An Ebola Patient Treated in the U.S. Chose to Remain Anonymous: Now He’s Telling His Story

When they wheeled Preston Gorman into a light spring breeze outside the National Institutes of Health nearly five years ago, he was, medically speaking, among the most fortunate people on the planet.

Gorman’s doctors had just defeated advanced Ebola virus disease, one of the most fearsome infections known to medicine. There were smiles and hugs and handshakes in the NIH Clinical Center in Bethesda, Maryland, where Gorman had spent the previous month in isolation, attended every moment by a medical SWAT team in moon suits.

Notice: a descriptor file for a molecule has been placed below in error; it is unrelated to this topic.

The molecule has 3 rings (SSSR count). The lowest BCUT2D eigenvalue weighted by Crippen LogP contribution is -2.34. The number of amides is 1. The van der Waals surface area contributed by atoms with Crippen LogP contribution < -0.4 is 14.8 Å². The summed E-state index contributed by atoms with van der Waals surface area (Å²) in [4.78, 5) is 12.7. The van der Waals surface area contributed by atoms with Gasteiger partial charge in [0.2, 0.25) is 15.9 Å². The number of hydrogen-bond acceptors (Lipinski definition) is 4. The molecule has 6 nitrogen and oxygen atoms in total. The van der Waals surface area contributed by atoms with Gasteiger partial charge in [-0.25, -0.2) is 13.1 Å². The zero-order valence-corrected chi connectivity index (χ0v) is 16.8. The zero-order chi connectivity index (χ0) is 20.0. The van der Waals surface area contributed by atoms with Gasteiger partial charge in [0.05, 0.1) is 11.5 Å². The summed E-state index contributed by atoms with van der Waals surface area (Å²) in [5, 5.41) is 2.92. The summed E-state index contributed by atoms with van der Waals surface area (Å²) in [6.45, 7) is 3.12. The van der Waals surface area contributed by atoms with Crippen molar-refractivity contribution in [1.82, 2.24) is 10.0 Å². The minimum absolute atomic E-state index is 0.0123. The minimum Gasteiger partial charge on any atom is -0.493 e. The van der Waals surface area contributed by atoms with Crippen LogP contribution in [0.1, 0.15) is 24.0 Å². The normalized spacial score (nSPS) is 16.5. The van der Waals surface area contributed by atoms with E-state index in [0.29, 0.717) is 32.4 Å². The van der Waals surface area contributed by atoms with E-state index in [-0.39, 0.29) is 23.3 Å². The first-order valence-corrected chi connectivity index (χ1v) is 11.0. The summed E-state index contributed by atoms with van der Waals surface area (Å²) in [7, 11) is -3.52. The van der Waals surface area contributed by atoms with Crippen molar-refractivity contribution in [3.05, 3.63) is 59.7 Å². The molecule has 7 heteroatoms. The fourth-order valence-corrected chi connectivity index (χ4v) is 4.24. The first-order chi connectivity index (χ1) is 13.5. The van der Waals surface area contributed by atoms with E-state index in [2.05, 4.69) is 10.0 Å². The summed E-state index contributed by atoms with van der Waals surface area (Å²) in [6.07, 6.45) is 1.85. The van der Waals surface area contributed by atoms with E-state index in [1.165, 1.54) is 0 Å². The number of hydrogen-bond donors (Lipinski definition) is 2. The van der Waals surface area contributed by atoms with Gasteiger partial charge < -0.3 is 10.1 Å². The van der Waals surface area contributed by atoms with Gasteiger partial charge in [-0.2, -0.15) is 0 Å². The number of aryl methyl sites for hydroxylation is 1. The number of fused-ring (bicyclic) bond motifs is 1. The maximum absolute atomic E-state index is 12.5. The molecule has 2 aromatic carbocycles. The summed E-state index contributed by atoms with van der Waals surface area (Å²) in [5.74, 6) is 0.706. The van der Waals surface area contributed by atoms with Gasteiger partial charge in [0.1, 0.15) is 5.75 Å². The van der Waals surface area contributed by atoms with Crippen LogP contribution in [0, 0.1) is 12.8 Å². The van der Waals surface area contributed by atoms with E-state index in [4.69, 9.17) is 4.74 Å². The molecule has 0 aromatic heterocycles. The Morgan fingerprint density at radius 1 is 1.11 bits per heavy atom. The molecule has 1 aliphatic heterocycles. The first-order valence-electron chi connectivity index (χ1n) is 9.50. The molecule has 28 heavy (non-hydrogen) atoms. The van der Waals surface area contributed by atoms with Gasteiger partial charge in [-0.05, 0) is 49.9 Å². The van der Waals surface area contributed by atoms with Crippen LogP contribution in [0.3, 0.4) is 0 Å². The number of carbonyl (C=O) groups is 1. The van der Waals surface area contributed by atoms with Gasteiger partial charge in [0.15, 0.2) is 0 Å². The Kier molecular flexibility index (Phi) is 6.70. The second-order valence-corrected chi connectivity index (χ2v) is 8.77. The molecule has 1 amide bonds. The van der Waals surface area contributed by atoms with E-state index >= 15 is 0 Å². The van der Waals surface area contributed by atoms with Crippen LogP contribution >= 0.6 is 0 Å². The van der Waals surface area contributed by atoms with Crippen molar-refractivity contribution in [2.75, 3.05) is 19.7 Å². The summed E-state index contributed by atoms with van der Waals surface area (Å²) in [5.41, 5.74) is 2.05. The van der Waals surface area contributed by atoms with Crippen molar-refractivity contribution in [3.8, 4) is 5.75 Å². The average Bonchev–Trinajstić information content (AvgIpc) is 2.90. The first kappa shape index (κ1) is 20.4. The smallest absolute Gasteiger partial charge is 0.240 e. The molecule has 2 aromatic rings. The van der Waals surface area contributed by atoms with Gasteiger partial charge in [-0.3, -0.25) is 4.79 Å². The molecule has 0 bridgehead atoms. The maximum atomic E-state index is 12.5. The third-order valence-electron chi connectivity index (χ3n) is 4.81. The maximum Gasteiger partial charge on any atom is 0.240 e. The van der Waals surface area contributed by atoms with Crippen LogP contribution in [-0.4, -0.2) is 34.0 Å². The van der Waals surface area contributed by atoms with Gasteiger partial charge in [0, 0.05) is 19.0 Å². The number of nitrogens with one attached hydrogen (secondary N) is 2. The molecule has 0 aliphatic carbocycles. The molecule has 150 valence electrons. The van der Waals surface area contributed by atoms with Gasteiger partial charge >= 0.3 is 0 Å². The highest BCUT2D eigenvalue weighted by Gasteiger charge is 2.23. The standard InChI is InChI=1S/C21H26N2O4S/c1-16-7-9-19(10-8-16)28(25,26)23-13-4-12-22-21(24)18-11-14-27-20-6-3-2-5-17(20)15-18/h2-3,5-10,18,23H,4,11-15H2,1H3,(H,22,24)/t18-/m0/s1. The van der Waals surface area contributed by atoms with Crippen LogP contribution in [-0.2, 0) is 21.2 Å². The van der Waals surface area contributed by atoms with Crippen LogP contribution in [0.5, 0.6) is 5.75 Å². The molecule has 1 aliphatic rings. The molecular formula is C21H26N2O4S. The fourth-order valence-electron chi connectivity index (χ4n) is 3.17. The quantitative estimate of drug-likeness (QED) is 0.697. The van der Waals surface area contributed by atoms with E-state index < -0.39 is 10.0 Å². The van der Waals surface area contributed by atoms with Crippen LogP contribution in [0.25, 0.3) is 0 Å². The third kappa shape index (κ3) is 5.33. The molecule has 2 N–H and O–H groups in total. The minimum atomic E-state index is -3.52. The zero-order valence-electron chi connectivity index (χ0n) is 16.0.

Doctors, nurses and other caregivers gathered for a short prayer with Gorman and his family before sending him home to Texas in the same private jet that had raced him to NIH from Sierra Leone.

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